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American Dream doesn’t seem possible now as there are problems like racial inequality, gender expectations, and limited opportunities. Therefore, Americans should focus on reality and have expectations that are more reachable rather than the American Dream.

Works Cited

  1. Adams, J. T. (1931). The Epic of America. Little, Brown, and Company.
  2. Hansberry, L. (1959). A Raisin in the Sun. Random House.
  3. Green, K. (2018). From Rural Poverty to Middle-Class Dreams: The American Dream as Experienced by One Alabama Family. Rural Sociology, 83(1), 129-157.
  4. Johnson, S. E. (2015). The American Dream and the Power of Race: Lorraine Hansberry's A Raisin in the Sun. The Eugene O'Neill Review, 37(1), 92-109.
  5. McClure, A. (2017). Revisiting the American Dream: Raisin as a Case Study. Journal of Popular Culture, 50(2), 400-419.
  6. Parker, L. L. (2015). Revisiting Lorraine Hansberry's A Raisin in the Sun: A Performance Perspective. The Eugene O'Neill Review, 37(1), 31-43.
  7. Parmar, P. (2020). Racism and the American Dream in Lorraine Hansberry's A Raisin in the Sun. Journal of Language, Literature, and Culture, 67(3), 125-140.
  8. Quirarte, V. G. (2018). The Female Role and African American Identity in A Raisin in the Sun. Études anglaises, 71(3), 339-350.
  9. Stimpson, C. B. (2016). American Dream as a Myth in Lorraine Hansberry's A Raisin in the Sun. Journal of Pan African Studies, 9(9), 94-111.
  10. Wilson, E. J. (2018). The American Dream Deferred: Historical Context and Social Issues in A Raisin in the Sun. Journal of African American Studies, 22(2), 214-231.
Image of Dr. Charlotte Jacobson
This essay was graded by
Dr. Charlotte Jacobson
Essay’s grade:
Good
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Expert Review
This essay on the American Dream in "A Raisin in The Sun" is well-organized and focused. The author demonstrates a clear understanding of the play and its central themes. The sentences are well-structured and demonstrate a good command of grammar. The author uses an authoritative and persuasive voice throughout the essay. However, the essay could benefit from a wider variety of vocabulary to enhance its clarity and precision. Overall, this essay is a solid piece of writing that effectively analyzes the concept of the American Dream in "A Raisin in The Sun."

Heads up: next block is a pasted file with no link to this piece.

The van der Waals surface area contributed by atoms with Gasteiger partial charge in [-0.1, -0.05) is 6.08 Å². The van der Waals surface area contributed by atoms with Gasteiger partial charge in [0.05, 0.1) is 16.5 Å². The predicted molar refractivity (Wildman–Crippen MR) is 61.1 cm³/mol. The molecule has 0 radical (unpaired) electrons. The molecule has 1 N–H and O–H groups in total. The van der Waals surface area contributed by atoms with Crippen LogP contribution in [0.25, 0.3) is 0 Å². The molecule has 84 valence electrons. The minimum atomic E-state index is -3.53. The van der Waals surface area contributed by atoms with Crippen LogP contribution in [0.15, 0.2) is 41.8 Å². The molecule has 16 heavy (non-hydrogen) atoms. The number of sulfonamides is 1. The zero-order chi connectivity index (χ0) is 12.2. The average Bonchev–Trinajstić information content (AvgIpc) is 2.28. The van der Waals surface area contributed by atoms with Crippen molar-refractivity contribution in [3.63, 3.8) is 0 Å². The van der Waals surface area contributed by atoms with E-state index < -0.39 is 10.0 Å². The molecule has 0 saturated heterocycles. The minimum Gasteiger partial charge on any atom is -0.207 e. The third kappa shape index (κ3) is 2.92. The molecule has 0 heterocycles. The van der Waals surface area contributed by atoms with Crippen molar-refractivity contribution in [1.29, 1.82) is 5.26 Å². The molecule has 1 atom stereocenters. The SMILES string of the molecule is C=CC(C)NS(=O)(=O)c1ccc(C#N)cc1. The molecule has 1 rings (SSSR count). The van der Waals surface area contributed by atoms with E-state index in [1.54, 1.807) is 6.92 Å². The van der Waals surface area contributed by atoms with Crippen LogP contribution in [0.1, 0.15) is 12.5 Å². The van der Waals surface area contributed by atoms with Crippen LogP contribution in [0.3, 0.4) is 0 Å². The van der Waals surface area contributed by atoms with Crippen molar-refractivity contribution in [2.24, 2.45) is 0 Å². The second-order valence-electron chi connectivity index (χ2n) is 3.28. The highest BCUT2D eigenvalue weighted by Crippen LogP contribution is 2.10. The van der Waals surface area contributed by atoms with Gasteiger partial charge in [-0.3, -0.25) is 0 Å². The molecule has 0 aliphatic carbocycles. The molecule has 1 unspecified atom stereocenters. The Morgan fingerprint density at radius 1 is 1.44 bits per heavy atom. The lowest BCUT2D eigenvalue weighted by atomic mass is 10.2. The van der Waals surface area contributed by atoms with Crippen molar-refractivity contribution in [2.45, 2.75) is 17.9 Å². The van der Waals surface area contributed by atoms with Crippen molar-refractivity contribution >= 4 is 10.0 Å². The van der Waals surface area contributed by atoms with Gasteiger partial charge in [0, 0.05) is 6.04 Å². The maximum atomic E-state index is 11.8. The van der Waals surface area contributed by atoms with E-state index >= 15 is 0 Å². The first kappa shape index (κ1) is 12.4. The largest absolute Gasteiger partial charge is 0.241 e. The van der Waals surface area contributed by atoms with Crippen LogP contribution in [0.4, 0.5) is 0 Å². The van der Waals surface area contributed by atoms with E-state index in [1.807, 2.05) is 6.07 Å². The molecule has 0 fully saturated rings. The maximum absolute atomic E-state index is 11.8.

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What can be improved
While the essay on the American Dream in "A Raisin in The Sun" demonstrates a clear understanding of the play, there are some shortcomings in its execution. For example, the author repeats the phrase "the American Dream" several times without offering any synonyms or variations. This repetition can become tedious and dull for the reader, detracting from the essay's overall impact. Furthermore, the author occasionally uses unclear language, such as in the following sentence: "The Youngers showed that there is still hope for everyone, no matter what the situation is." The phrase "no matter what the situation is" is vague and imprecise, leaving the reader unsure of what the author means. To improve the quality of the essay, the author should vary their vocabulary more and consider using synonyms for phrases like "the American Dream." Additionally, the author should strive for greater precision and clarity in their language. For instance, instead of the above sentence, the author could write: "The Youngers demonstrated that, despite the many obstacles they faced, anyone can achieve their dreams with perseverance and determination." Such changes would enhance the essay's impact and make it more engaging for the reader.

Cite this Essay

A Raisin In The Sun by Lorraine Hansberry: American Dream. (2021, December 16). GradesFixer. Retrieved April 13, 2024, from https://gradesfixer.com/free-essay-examples/the-american-dream-in-a-raisin-in-the-sun/
“A Raisin In The Sun by Lorraine Hansberry: American Dream.” GradesFixer, 16 Dec. 2021, gradesfixer.com/free-essay-examples/the-american-dream-in-a-raisin-in-the-sun/
A Raisin In The Sun by Lorraine Hansberry: American Dream. [online]. Available at: <https://gradesfixer.com/free-essay-examples/the-american-dream-in-a-raisin-in-the-sun/> [Accessed 13 Apr. 2024].
A Raisin In The Sun by Lorraine Hansberry: American Dream [Internet]. GradesFixer. 2021 Dec 16 [cited 2024 Apr 13]. Available from: https://gradesfixer.com/free-essay-examples/the-american-dream-in-a-raisin-in-the-sun/